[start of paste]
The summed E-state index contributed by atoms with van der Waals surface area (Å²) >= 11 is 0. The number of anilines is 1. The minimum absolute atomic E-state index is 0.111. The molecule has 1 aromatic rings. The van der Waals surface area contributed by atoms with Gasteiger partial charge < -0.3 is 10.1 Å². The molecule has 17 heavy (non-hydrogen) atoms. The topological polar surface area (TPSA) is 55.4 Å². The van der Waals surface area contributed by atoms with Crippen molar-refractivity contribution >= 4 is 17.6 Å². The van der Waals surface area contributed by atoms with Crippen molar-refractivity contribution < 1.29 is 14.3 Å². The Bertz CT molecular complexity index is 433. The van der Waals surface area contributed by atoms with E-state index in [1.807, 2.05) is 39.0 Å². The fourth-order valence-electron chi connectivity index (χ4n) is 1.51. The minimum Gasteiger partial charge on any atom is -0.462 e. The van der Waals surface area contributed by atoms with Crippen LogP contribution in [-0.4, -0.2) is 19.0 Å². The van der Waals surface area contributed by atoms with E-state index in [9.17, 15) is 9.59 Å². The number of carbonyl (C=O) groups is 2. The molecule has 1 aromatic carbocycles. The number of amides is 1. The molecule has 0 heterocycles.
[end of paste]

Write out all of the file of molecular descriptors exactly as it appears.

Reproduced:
The summed E-state index contributed by atoms with van der Waals surface area (Å²) >= 11 is 0. The number of anilines is 1. The minimum absolute atomic E-state index is 0.111. The molecule has 1 aromatic rings. The van der Waals surface area contributed by atoms with Gasteiger partial charge < -0.3 is 10.1 Å². The molecule has 17 heavy (non-hydrogen) atoms. The topological polar surface area (TPSA) is 55.4 Å². The van der Waals surface area contributed by atoms with Crippen molar-refractivity contribution >= 4 is 17.6 Å². The van der Waals surface area contributed by atoms with Crippen molar-refractivity contribution < 1.29 is 14.3 Å². The Bertz CT molecular complexity index is 433. The van der Waals surface area contributed by atoms with E-state index in [1.807, 2.05) is 39.0 Å². The fourth-order valence-electron chi connectivity index (χ4n) is 1.51. The minimum Gasteiger partial charge on any atom is -0.462 e. The van der Waals surface area contributed by atoms with Crippen LogP contribution in [-0.4, -0.2) is 19.0 Å². The van der Waals surface area contributed by atoms with E-state index in [9.17, 15) is 9.59 Å². The number of carbonyl (C=O) groups is 2. The molecule has 1 aromatic carbocycles. The number of amides is 1. The molecule has 0 heterocycles.